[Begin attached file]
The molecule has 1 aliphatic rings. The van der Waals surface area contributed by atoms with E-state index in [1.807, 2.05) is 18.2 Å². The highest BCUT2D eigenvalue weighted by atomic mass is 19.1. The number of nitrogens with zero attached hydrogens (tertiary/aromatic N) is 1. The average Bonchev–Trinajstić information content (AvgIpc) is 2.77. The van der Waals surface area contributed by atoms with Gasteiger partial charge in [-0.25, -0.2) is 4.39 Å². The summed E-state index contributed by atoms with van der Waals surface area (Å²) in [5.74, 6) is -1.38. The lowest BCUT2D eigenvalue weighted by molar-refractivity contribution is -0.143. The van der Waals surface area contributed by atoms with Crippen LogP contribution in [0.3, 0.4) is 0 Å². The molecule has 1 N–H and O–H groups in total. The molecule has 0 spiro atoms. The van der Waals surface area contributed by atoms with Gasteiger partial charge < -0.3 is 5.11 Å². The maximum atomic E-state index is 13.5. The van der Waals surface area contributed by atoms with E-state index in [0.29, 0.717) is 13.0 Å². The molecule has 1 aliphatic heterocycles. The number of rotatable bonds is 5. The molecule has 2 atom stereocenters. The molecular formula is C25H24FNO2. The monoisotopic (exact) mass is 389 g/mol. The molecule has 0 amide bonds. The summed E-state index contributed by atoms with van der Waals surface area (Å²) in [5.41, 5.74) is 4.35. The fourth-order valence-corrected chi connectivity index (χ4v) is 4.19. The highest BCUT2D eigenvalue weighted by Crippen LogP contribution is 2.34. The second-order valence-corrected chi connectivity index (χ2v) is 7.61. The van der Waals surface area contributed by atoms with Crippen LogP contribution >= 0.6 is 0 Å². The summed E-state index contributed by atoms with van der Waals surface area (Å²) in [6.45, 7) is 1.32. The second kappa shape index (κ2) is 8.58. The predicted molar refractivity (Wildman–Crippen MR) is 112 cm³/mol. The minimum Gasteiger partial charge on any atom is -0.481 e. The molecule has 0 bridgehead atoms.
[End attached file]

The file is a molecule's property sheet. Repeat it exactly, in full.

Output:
The molecule has 1 aliphatic rings. The van der Waals surface area contributed by atoms with E-state index in [1.807, 2.05) is 18.2 Å². The highest BCUT2D eigenvalue weighted by atomic mass is 19.1. The number of nitrogens with zero attached hydrogens (tertiary/aromatic N) is 1. The average Bonchev–Trinajstić information content (AvgIpc) is 2.77. The van der Waals surface area contributed by atoms with Gasteiger partial charge in [-0.25, -0.2) is 4.39 Å². The summed E-state index contributed by atoms with van der Waals surface area (Å²) in [5.74, 6) is -1.38. The lowest BCUT2D eigenvalue weighted by molar-refractivity contribution is -0.143. The van der Waals surface area contributed by atoms with Crippen LogP contribution in [0.3, 0.4) is 0 Å². The molecule has 1 N–H and O–H groups in total. The molecule has 0 spiro atoms. The van der Waals surface area contributed by atoms with Gasteiger partial charge < -0.3 is 5.11 Å². The maximum atomic E-state index is 13.5. The van der Waals surface area contributed by atoms with E-state index in [0.29, 0.717) is 13.0 Å². The molecule has 1 aliphatic heterocycles. The number of rotatable bonds is 5. The molecule has 2 atom stereocenters. The molecular formula is C25H24FNO2. The monoisotopic (exact) mass is 389 g/mol. The molecule has 0 amide bonds. The summed E-state index contributed by atoms with van der Waals surface area (Å²) in [5.41, 5.74) is 4.35. The fourth-order valence-corrected chi connectivity index (χ4v) is 4.19. The highest BCUT2D eigenvalue weighted by Crippen LogP contribution is 2.34. The second-order valence-corrected chi connectivity index (χ2v) is 7.61. The van der Waals surface area contributed by atoms with Crippen LogP contribution >= 0.6 is 0 Å². The summed E-state index contributed by atoms with van der Waals surface area (Å²) in [6.45, 7) is 1.32. The second kappa shape index (κ2) is 8.58. The predicted molar refractivity (Wildman–Crippen MR) is 112 cm³/mol. The minimum Gasteiger partial charge on any atom is -0.481 e. The molecule has 0 bridgehead atoms.